The Hour of the Star

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Product Details

Price
$12.95  $12.04
Publisher
New Directions Publishing Corporation
Publish Date
Pages
128
Dimensions
5.2 X 7.9 X 0.3 inches | 0.25 pounds
Language
English
Type
Paperback
EAN/UPC
9780811219495

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About the Author

Clarice Lispector (1920-1977), the greatest Brazilian writer of the twentieth century, has been called "astounding" (Rachel Kushner), "a penetrating genius" (Donna Seaman, Booklist), and "one of the twentieth century's most mysterious writers" (Orhan Pamuk).
General editor of the new translations of Clarice Lispector's complete works at New Directions, BENJAMIN MOSER is the author of Why This World: The Biography of Clarice Lispector, and Sontag: Her Life and Work, which was awarded the Pulitzer Prize. His new book, The Upside-Down World: Meetings with the Dutch Masters, will be published in October.
Colm Tóibín is an Irish novelist, essayist, playwright, and poet. He is currently the Irene and Sidney B. Silverman Professor of the Humanities at Columbia University. He has been short-listed three times for the Booker Prize and has won the Los Angeles Times Novel of the Year, the Costa Novel of the Year, the Stonewall Book Award, the Lambda Literary Award, and the Irish PEN Award for his contribution to Irish literature.

Reviews

A truly remarkable writer.--Jonathan Franzen
I felt physically jolted by genius.--Katherine Boo
Lispector is the premier Latin American woman prose writer of this century.-- "The New York Times"
A genius of character and a literary magician.-- "Publishers Weekly"
An artist of vivid imagination. If her work is thoughtful and poetic, distinguished by touching insight and human sympathy, it is also full of irony and wild humor.-- "Saturday Review"
In less than one hundred pages, Clarice Lispector tells a brilliantly multi-faceted and searing story.--Jesse Larsen "500 Great Books by Women"
If she does -- dare I say it? -- touch you, she touches you like nothing else you've ever read.--Benjamin Mosher "Vanity Fair"
This text investigates the knowledge of not knowing and the rich poverty of the inner void with stratagems of obfuscation, leaps of language, and suspensions of syntax and form that are perhaps best received by the gut.-- "The Faster Times"
The reader finds herself in the throes of a master, rendered speechless with awe and terror.-- "The Brooklyn Rail"
The only antidote to stupidity is an agitated intelligence constantly prowling for blank spots in one's outward seeming. The Hour of the Star is a romance, then, between stupidity and its neurotic observer, a restless stretching away from form, tradition, and the stupefying rules they impose on writing.-- "The New Inquiry" (12/29/2011 12:00:00 AM)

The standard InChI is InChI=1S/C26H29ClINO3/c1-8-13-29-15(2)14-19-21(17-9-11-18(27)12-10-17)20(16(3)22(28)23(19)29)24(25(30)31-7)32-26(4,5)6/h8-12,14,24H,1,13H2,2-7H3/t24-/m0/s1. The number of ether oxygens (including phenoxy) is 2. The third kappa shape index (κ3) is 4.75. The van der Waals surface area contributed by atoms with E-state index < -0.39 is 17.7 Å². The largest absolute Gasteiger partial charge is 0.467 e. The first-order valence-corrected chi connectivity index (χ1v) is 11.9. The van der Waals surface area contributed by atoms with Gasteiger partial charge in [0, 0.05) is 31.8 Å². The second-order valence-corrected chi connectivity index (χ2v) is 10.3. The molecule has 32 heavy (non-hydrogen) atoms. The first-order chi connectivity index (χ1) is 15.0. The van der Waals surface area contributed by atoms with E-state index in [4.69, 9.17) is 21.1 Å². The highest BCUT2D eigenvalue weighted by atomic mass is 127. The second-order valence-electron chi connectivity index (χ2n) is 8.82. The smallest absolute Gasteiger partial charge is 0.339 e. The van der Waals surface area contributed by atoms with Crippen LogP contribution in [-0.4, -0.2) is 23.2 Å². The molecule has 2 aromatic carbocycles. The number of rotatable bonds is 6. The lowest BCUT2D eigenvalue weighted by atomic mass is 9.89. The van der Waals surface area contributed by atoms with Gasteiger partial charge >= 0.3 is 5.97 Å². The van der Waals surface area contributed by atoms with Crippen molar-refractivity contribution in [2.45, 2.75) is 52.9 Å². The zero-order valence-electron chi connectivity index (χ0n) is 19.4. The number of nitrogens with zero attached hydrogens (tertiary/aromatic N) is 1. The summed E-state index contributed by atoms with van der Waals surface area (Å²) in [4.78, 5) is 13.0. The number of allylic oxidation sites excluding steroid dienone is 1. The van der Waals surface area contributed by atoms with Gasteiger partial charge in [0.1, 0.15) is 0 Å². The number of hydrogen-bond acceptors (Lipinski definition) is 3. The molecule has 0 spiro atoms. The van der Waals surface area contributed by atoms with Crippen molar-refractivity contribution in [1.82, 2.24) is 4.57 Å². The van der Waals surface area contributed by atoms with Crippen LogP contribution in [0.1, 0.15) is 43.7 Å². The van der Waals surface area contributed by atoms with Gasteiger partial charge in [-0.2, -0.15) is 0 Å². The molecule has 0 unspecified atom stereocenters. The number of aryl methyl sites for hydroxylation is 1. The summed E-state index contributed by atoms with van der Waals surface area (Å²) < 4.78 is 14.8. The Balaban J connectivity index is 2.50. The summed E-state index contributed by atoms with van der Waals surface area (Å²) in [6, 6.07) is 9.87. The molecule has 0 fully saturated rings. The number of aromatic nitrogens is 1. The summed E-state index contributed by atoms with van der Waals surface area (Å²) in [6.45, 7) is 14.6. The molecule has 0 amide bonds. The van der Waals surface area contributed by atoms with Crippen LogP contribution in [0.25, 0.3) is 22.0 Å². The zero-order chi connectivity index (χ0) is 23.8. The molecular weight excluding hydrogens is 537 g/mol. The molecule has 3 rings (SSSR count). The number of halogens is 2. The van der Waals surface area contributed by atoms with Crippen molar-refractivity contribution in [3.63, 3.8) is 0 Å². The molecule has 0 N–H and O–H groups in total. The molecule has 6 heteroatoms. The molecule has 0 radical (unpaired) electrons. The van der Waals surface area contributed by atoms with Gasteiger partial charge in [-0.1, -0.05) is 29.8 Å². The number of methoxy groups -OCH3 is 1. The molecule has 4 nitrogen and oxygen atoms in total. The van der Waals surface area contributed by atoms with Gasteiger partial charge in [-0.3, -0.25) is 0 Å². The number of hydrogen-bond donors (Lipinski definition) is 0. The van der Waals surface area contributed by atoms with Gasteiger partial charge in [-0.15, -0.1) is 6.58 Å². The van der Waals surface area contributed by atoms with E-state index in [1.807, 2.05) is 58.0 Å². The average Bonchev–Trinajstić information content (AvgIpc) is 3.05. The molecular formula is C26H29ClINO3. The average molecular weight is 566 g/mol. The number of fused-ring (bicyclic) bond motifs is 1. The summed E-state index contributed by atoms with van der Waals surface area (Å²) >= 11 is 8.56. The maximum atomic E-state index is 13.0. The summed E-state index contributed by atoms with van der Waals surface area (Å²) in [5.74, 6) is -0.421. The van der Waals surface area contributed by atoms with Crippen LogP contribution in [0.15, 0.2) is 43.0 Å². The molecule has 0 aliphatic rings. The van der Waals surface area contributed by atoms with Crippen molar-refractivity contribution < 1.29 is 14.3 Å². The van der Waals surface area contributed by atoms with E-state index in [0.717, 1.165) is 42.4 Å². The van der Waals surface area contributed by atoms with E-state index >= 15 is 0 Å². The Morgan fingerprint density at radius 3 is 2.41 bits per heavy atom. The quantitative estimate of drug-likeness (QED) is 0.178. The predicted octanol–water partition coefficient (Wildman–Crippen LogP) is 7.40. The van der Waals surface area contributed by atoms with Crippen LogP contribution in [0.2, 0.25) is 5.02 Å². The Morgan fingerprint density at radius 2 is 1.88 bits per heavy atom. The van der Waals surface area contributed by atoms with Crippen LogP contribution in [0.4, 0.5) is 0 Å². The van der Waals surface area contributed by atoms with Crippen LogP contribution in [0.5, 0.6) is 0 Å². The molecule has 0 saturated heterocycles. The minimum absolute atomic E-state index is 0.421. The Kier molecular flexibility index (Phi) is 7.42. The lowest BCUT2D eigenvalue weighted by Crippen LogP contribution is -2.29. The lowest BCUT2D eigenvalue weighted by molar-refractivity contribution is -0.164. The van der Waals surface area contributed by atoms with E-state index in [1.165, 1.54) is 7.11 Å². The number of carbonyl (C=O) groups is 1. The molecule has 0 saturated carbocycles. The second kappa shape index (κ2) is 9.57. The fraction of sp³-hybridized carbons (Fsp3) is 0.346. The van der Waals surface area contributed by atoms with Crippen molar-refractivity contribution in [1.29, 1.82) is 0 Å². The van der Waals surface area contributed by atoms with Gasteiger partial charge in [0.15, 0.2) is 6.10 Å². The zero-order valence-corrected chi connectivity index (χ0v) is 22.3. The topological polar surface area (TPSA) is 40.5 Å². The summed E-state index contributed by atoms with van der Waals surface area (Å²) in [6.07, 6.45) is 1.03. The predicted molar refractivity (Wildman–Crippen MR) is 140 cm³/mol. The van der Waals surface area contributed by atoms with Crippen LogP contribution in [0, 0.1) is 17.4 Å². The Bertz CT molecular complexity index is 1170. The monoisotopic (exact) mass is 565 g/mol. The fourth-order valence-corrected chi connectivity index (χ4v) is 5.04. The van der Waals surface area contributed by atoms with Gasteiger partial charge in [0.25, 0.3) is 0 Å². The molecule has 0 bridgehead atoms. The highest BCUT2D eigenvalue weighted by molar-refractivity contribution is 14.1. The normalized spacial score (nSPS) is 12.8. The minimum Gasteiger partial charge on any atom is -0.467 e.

This is without a doubt one of the most audacious and affecting works of fiction I've ever read.-- "Barnes and Noble Review" (4/20/2012 12:00:00 AM)
A new translation of Clarice Lispector's searing last novel, The Hour of the Star by Lispector biographer Benjamin Moser--with an introduction by Colm Tóibín--reveals the mesmerizing force of the revitalized modernist's Rio-set tale of a young naif, who, along with the piquantly intrusive narrator, challenges the reader's notions of identity, storytelling, and love.-- "Vogue.com" (11/17/2011 12:00:00 AM)
The Hour of the Star trips up our concept of the novel. What a story is expected to do. How characters act. Why writers write. Why readers read. It's an experience you won't forget.--Charles Larson "Counter Punch" (2/24/2012 12:00:00 AM)
In this slim novella, Lispector uses an intricate narrative structure in order to represent a peculiar state of mind. Rodrigo, a well-off and cultured man, struggles to tell the story of the sad life of Macabéa, an unhygienic, sickly, unlovable, and an altogether "un-ideal" typist living in the slums of Rio de Janeiro. Although Rodrigo claims he's the only person who could love Macabéa--if only because she's the subject of his narrative--he really tells her story as a way to thwart his own isolation. Lispector employs odd sentence fragments and erratic grammatical choices to highlight the importance of imagination as a means for her characters to liberate themselves from their banal existences. Through Rodrigo's narrative, Lispector artfully ponders the fate of her characters, and their fears and desires, in a harsh and unforgiving cityscape. Startlingly original and profoundly sad, The Hour of the Star is a provocative work by a highly influential author who should be more widely read.--Jeff Brewer "Critical Mob" (2/24/2012 12:00:00 AM)